Melvin Theuma’s letter of insurance that appeared in The Times on Monday is material for investigators and police best kept away from speculation concerning Daphne Caruana Galizia’s assassination. Yet, one element in the letter points to an interesting modus operandi within our corridors of power.
Theuma referred to a job that Keith Schembri had given him. He claimed to have later lost the job when “Schembri no longer had any use for him”.
Only last week, in his attempt to get an inspector removed from the investigation Yorgen Fenech alleged that one of the ties between the inspector and Schembri arose from the fact that Schembri had “found a job” for said inspector’s wife. Infrastructure Malta issued a statement denying any foul play in that particular appointment.
Still, the language of jobs for the boys is a currency that runs deep in Malta’s politics. It definitely does not start with Labour – barter and promise of favour once in government has a long history of bipartisan support. That is the reality that we were raised to accept.
Ironically, one of the battle cries of Muscat’s movement in 2013 was “meritocracy”. In a notorious campaign video at the time, a prominent Labour supporter offering her endorsement of the Party denounced the PN system which she described as “it is not what you know but who you know that counts”. Labour, it seemed, would bring something different.
Sadly, as we know too well, the meritocracy mantra was rapidly flushed down the drain. The list of not-so-meritocratic appointments would make a chapter of Biblical proportions. The jobs currency risked devaluation through overuse, but anyone who could be bought into acquiescence became part of the great employment drive. I have spoken of the Party ‘barter system‘ in less suspicious times.
Jobs for the boys is a huge part of the rot bringing the system to a standstill. Notwithstanding the incontrovertible evidence that the corridors of power were used to serve heinous aims to the point of the assassination of a journalist, there are those within PL and PN who will defend the status quo.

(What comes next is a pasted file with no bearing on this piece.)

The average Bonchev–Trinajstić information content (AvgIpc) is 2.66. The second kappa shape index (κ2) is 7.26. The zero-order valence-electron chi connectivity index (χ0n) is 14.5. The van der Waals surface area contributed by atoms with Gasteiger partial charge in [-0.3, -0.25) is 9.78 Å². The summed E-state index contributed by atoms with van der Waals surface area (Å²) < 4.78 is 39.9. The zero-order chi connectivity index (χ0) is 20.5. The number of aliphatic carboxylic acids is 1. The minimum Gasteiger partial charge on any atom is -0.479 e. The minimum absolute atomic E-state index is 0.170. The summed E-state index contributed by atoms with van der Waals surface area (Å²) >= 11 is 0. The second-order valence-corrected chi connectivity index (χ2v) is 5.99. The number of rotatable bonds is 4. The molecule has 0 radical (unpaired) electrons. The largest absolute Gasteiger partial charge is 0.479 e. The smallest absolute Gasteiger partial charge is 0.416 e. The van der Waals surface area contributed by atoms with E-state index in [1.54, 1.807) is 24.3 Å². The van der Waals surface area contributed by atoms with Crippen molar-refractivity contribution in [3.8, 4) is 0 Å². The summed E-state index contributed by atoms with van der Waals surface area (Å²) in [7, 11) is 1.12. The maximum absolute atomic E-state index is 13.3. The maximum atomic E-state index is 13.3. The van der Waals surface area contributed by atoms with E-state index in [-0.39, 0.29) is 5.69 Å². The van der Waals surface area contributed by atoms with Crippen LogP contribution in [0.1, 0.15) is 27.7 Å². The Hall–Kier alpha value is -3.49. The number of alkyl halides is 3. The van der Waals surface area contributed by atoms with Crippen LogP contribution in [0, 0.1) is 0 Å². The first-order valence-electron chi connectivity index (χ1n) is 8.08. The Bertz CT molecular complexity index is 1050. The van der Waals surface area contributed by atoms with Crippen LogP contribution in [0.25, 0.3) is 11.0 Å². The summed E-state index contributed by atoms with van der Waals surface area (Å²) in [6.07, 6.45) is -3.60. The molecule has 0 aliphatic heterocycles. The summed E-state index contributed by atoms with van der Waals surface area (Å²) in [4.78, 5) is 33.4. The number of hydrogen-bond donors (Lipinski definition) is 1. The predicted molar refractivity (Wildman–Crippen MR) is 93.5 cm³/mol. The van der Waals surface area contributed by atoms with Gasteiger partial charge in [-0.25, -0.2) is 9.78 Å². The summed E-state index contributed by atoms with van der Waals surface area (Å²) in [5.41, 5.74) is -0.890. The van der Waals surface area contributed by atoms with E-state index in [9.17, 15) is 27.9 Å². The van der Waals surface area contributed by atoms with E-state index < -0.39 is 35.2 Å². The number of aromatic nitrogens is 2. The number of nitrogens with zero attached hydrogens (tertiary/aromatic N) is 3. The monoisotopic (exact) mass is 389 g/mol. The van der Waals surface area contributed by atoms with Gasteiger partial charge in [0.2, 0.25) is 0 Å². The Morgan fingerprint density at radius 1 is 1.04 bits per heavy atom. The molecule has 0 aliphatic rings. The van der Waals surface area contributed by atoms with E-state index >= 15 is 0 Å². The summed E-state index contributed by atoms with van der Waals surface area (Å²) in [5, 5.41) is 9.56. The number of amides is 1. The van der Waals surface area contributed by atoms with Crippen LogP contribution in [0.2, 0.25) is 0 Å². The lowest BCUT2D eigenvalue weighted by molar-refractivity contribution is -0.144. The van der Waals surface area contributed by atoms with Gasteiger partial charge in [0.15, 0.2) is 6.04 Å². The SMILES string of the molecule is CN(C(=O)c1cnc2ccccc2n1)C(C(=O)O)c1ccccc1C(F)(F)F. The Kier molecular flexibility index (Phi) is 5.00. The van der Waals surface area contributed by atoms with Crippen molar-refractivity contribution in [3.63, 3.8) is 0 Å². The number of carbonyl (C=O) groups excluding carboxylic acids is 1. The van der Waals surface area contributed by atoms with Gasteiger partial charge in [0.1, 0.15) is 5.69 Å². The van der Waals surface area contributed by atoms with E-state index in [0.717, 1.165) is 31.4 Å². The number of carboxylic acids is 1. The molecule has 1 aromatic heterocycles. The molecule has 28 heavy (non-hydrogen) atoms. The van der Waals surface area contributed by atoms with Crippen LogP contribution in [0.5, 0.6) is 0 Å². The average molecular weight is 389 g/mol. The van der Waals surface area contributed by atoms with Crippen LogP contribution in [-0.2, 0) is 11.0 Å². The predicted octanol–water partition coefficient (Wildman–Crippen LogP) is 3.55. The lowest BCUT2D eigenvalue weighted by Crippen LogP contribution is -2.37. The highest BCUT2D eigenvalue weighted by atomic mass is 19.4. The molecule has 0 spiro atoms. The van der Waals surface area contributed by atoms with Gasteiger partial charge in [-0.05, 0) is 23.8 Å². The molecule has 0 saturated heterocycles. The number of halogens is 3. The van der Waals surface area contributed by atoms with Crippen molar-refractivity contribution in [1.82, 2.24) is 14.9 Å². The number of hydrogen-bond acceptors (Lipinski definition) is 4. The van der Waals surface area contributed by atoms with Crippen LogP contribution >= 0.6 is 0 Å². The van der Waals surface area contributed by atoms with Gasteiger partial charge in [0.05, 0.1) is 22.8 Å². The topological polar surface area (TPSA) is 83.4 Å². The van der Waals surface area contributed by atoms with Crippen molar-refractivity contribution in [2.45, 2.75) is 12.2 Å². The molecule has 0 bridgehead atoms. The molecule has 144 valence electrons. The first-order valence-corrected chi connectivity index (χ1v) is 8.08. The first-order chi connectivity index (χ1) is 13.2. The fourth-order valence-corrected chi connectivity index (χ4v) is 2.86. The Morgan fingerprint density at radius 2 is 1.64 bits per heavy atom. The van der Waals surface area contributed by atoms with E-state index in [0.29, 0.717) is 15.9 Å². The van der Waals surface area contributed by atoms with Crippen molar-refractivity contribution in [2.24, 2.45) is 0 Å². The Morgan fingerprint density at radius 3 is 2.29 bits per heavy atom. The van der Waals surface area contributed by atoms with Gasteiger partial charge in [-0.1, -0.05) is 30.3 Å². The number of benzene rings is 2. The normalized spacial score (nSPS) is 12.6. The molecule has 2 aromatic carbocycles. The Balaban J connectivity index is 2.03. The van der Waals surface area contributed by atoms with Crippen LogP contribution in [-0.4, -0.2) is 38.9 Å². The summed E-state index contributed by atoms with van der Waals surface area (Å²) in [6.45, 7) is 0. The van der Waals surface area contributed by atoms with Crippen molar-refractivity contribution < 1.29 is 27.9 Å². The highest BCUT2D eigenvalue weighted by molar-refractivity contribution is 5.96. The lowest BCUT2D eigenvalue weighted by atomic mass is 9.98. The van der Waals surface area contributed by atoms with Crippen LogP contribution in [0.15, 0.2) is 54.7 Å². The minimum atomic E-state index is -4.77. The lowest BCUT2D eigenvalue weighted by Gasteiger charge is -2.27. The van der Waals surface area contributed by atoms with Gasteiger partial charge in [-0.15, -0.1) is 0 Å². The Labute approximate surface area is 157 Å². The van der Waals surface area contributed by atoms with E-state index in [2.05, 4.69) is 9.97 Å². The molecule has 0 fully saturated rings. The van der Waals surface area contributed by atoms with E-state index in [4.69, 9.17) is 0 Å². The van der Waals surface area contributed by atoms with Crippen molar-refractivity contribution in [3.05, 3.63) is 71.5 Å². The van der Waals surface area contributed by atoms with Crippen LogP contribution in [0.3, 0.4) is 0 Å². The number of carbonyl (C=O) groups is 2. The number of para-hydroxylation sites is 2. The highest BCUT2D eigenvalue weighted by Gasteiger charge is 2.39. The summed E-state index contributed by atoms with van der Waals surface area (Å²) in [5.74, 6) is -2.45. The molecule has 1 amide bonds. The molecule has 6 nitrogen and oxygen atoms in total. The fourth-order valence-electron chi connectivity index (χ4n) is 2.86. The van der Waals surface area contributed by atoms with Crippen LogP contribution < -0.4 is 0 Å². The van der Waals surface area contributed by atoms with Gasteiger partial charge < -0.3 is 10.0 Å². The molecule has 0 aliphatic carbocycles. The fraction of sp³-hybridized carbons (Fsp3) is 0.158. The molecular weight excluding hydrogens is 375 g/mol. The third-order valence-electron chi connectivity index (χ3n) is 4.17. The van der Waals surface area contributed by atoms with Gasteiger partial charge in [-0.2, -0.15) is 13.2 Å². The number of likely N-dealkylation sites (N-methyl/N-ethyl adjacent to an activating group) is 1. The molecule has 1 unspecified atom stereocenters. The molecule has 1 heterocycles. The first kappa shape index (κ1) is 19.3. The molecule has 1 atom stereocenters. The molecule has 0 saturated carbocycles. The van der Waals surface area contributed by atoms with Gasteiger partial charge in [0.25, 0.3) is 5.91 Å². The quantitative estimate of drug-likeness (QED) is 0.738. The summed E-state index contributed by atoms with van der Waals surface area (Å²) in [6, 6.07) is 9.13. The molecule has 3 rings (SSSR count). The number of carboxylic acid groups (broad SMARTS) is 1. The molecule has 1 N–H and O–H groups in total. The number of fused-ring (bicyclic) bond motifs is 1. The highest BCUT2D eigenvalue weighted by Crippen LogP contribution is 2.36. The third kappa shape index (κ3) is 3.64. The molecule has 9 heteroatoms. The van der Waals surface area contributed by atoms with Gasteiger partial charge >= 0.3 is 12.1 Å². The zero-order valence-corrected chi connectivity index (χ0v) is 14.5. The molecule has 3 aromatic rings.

Read that into accusations that this is not civil society asking for justice but rather greed for the seat of power. Irresponsible statements in parliament by those who should know better only attempt to remind the faithful that it is only by preserving the status quo that we can guarantee a continuing surplus of jobs for the boys.
Read that into the cooling down of the PN anti-corruption line right up to the huge U-turn following recent events. The order from Delia’s offices had been to be less negative. To detach from Simon Busuttil’s mantra that Caruana Galizia was right. Why? Because the bipartisan race cannot have any of that – it cannot be part of an allegation that would risk challenging the whole system.
In November 2017, Opposition Leader Adrian Delia had suggested that voters did not vote for the PN because they felt Caruana Galizia was the Party’s ‘official voice’. “At least that’s what has been written about the election, before and after. But right now it is the country’s best interest that we have to look after. It is healthy that civil society takes the lead in expressing its anger… but as a Party we must choose the opportune moment, and ensure we do not destabilise our country.”
“Again, attacking corruption is a positive message, not negative. What I said is that you cannot only criticise… taking to task ministers on the Panama Papers does not exclude having to agree that the economy is performing well,” Delia had said.
Yorgen Fenech’s case ended up before a Magistrate whose father-in-law was Schembri’s lawyer, Muscat’s lawyer and the Labour Party’s lawyer. Her appointment was immediately perceived as a political appointment (one of those under challenge by Repubblika). She was previously employed in Chris Cardona’s Ministry as a top consultant on the Family Business Act.
The Magistrate eventually recused herself from the case but the reasons why she had to do so raises a number of questions on the job currency of our political system.
The currency is still alive and kicking. It is not only about meritocracy. It is about the units that keep our institutional system in place. The building blocks have eroded. What is left is rotten to the core.
This too needs to be part of the change to come.